And I did know that they are all different deliberate breeds of the same base plant. Originally grown for the oil seeds apparently. Then presumably, during a famine, someone tried eating the leaves of their oil seed plant and “Hey… guys…”

    Reply
  6. the variety was kept alive all those centuries by a conspiracy of masochists?

    This is the same Brussels that runs the EU? Makes sense then.

    Reply
  7. I am just fine with insects used to feed animals even cats and dogs. My cats catch and eat bugs all the time. However, when it comes to my plate…hold the grubs please.
    However, I do think there are alternatives to the warmblooded animals we normally eat, that are viable. I think with some genetic modification we can produce reptile meat: alligator/crocodile (modified to grow quickly and small mouth large tale), turtle (again modified to grow quickly), and iguana (modified, however these are already farmed for food. supposed to taste fine but be a bit tough…genetic modification could fix that). The point is that coldblooded animals are 10x more efficient because they are not turning food into heat to warm themselves. Of course, we need for them to eat voraciously and grow very fast to be viable.
    Lobster farming is becoming popular. That is an arthropod, many people enjoy, which is not that different than insects.
    They could probably farm slugs for animal feed as well. Chickens should love that.

    Reply
  8. Ultimately, what matters the most is what you can feed them and what the conversion efficiency is.
    Insects that eat low quality, high volume, plant matter (grasses, wood) and convert it at a favorable rate, will be the best choice in the long run.
    Termites?

    Reply
  9. From what I understand your tastebuds change from when you are young to an adult. If you hated Brussels Sprouts as a child give them a try again. Just don’t boil them. I pan fry mine in butter. Yummy.

    Reply
  10. It is funny now but don’t be surprised if they are on the menu along with your McCoffee in the future. Of course in ‘Murica they will be coated in chocolate and sprinkled with Pumpkin Pie spice.

    Reply
  11. No chance of infectious prions coming from insects. The biggest risk is from animals eating meat of their own species.

    Besides cows already ingest a lot of bugs while grazing, making it more purposeful won’t change the fact of already occurring exposure to these additional sources of protein.

    Reply
  12. I had to laugh at that one. Like people weren’t eating Brussels sprouts 20 years ago and enjoying them. Did Randal think the variety was kept alive all those centuries by a conspiracy of masochists?

    The real story there would be an ideal XKCD comic: Brussels sprouts tasted good to some people, and bad to others, based on a gene; The chemical they engineered out of them doesn’t actually taste bitter to half the population of the Earth.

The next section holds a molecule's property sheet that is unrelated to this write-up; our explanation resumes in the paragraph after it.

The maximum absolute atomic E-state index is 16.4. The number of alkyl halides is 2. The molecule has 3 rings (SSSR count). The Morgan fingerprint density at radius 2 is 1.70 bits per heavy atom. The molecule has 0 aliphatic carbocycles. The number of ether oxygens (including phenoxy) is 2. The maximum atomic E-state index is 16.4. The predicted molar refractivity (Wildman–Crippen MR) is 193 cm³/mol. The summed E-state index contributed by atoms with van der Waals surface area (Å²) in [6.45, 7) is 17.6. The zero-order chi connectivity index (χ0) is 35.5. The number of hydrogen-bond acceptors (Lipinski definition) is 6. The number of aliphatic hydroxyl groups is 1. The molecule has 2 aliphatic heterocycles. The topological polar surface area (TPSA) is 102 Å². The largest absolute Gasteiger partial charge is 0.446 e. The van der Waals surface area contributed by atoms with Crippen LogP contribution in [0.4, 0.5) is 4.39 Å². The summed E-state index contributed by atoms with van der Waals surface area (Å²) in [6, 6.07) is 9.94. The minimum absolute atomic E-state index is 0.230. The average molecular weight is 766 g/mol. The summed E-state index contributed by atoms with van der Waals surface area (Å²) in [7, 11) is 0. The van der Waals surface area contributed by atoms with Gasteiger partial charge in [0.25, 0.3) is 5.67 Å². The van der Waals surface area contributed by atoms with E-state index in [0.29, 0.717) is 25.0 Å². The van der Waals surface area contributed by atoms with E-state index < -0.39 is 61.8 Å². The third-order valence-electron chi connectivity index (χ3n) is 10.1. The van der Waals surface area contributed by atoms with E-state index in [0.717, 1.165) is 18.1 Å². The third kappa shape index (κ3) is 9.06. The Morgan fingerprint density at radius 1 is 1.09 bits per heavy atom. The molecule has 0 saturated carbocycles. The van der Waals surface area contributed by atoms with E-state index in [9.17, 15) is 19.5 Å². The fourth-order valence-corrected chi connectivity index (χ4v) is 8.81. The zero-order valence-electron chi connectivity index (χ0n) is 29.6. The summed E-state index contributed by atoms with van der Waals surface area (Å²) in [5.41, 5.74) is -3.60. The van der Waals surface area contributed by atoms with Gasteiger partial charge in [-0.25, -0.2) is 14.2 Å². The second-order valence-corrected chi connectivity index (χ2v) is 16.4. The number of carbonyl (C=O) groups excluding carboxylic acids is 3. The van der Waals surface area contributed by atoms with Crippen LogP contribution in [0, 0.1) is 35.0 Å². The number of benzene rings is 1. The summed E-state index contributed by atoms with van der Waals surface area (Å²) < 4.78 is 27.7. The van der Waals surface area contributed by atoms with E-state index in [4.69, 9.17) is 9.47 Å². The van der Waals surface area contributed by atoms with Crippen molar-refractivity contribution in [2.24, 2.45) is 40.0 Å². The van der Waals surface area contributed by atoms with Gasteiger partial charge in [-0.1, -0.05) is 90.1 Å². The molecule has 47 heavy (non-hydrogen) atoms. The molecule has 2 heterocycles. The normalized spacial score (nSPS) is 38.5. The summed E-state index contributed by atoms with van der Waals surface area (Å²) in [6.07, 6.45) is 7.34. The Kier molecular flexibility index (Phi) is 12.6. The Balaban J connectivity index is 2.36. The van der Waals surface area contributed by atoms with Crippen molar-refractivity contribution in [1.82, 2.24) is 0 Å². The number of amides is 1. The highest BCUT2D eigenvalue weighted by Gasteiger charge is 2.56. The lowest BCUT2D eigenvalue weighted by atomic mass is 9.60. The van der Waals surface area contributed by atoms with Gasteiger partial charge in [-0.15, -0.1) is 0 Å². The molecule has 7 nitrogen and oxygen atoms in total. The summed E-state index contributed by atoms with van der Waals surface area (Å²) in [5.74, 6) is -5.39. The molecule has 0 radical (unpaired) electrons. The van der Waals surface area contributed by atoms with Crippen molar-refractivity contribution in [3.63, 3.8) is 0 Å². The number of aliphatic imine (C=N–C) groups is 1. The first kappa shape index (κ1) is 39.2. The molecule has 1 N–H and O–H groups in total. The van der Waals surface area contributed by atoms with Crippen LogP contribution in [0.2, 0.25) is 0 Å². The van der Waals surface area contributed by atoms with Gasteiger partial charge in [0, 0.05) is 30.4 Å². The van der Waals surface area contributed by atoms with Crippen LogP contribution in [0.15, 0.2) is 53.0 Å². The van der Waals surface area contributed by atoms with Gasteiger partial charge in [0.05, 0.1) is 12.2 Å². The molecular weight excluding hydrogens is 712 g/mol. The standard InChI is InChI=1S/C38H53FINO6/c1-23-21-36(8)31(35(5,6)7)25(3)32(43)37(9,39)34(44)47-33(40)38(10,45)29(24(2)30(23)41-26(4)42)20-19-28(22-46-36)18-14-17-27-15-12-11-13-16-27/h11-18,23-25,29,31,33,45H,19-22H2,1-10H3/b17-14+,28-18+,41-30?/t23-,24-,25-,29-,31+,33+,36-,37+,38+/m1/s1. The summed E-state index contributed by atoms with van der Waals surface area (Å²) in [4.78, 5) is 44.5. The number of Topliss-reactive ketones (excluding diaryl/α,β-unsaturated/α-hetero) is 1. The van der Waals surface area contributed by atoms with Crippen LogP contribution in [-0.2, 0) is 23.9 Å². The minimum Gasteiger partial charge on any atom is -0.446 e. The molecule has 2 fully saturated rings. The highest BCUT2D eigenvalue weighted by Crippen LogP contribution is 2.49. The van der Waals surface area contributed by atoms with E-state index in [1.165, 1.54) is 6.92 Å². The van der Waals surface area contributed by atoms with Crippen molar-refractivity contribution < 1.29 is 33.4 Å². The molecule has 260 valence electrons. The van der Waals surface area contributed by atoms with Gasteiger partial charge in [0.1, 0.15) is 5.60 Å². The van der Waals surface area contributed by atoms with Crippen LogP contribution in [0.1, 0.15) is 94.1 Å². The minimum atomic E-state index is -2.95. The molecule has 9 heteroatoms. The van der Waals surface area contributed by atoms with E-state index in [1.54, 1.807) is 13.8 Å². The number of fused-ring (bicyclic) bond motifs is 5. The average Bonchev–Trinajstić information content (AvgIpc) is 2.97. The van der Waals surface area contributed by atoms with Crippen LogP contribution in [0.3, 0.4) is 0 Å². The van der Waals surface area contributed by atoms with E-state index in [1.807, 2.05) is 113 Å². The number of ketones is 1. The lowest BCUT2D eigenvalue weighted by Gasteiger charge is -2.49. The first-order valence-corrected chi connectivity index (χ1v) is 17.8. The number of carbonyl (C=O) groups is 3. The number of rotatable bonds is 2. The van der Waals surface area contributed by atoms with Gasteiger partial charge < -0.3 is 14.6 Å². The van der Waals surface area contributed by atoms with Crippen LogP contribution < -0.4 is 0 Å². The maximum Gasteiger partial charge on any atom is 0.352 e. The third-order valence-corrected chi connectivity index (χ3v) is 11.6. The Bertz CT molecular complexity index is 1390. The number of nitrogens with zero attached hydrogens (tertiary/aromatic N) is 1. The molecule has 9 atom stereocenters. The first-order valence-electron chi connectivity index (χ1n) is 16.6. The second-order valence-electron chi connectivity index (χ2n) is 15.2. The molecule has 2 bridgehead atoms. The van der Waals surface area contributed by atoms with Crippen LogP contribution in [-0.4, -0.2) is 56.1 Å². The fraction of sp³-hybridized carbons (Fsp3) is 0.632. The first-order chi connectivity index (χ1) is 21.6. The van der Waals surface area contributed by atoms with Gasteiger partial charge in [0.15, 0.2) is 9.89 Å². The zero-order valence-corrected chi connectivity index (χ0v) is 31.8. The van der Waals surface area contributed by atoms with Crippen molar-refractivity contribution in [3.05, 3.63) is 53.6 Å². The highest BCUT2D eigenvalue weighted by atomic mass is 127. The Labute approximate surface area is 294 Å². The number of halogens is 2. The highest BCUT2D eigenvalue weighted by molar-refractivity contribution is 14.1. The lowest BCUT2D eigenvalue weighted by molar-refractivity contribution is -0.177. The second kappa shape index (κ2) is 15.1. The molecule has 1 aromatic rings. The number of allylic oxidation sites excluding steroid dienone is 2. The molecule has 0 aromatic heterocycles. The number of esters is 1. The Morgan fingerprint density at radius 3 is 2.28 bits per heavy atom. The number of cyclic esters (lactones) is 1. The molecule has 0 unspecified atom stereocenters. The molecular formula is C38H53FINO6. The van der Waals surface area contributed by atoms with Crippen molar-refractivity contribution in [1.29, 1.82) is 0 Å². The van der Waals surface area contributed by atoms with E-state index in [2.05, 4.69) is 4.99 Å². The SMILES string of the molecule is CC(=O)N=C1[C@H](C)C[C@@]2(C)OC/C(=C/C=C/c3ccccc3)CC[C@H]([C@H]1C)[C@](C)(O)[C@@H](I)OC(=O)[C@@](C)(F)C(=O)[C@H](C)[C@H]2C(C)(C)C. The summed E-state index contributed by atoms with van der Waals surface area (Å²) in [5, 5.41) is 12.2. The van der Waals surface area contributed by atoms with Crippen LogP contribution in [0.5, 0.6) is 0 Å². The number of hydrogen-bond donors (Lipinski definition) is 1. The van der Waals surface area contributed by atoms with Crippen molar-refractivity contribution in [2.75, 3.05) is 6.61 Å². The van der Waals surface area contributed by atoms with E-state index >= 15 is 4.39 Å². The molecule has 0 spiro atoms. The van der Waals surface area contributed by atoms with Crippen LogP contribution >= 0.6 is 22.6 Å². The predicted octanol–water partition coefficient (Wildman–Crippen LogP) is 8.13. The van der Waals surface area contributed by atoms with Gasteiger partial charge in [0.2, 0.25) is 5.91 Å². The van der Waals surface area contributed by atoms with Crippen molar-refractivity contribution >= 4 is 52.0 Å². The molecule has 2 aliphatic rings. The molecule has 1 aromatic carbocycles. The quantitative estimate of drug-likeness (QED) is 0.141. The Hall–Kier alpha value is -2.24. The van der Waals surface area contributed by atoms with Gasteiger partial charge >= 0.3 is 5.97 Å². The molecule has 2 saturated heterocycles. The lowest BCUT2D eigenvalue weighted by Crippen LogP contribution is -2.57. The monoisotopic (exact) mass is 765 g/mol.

Reply
  13. If you mean single-family small, it’s not all that hard. A wooden crate, lined with corncons, filled with compost, and a dirt-covered ramp are all you need for black soldier flies. They’ll even crawl right into the collecting bucket for you!

    What’s really needed for meaningful impact is industrial-scale production (see above).

    Reply
  14. I guess we could be more efficient and just eat the crickets directly and skip the chicken as the middleman. So McCrickets anyone?

    Reply
  15. Tastiness would help, too. In fact, that would be the clincher, make a die-for snack food from the stuff that is deep fried in oil and heavy in salt (anti-nutritious like most American food) and it would catch on.

    Reply
  16. The xkcd comic for last Friday, 2241, was about the 15 y.o. non-bitter brussel sprout cultivar. Can’t link or my post will disappear.

    Reply
  17. I’d eat cricket burgers if they were a better value than beef, so I think there would be a market for it. Just get the price down and preferably nutritive value up and it’ll sell.

    Reply
  18. What would really be helpful is a reasonably small, easily maintained bioreactor to turn vegetation into insects. It would likely be popular with small poultry producers.

    Reply
  19. If you were hungry enough, you’d be begging for cricket burgers. Ever been really hungry? Ever gone for a few days with no food?
    Try it some time, you’ll be amazed at the things you formerly turned up your nose at, that are now delicious!

    Reply
  20. Gee, do you reckon those cows ever pick up a few insects, spiders, or annelids while snapping up huge mouthfuls of grass in their pastures? Cows, and humans for that matter have always eaten insects as part of the fruits, seeds, and vegetables in their diets.
    Cows would never be fed solely on this stuff, their economic advantage over other mammals as livestock, is that their symbiotic rumen bacteria allow them to digest cellulose. Insect meal would be a protein supplement.
    Howler monkeys eat only fruit in the wild, but do not survive in captivity eating only commercially grown fruit. This is because there are no insects, or at least not enough insects in commercially grown fruit. Bring on the bugs!!!

    Reply
  21. Come on Dr Pat, Brussel sprouts taste great, both raw, and cooked. I eat them, and their cruciferous kin in my battle against my family history of cancer. I even grow my own kale, broccoli, and sometimes cabbage.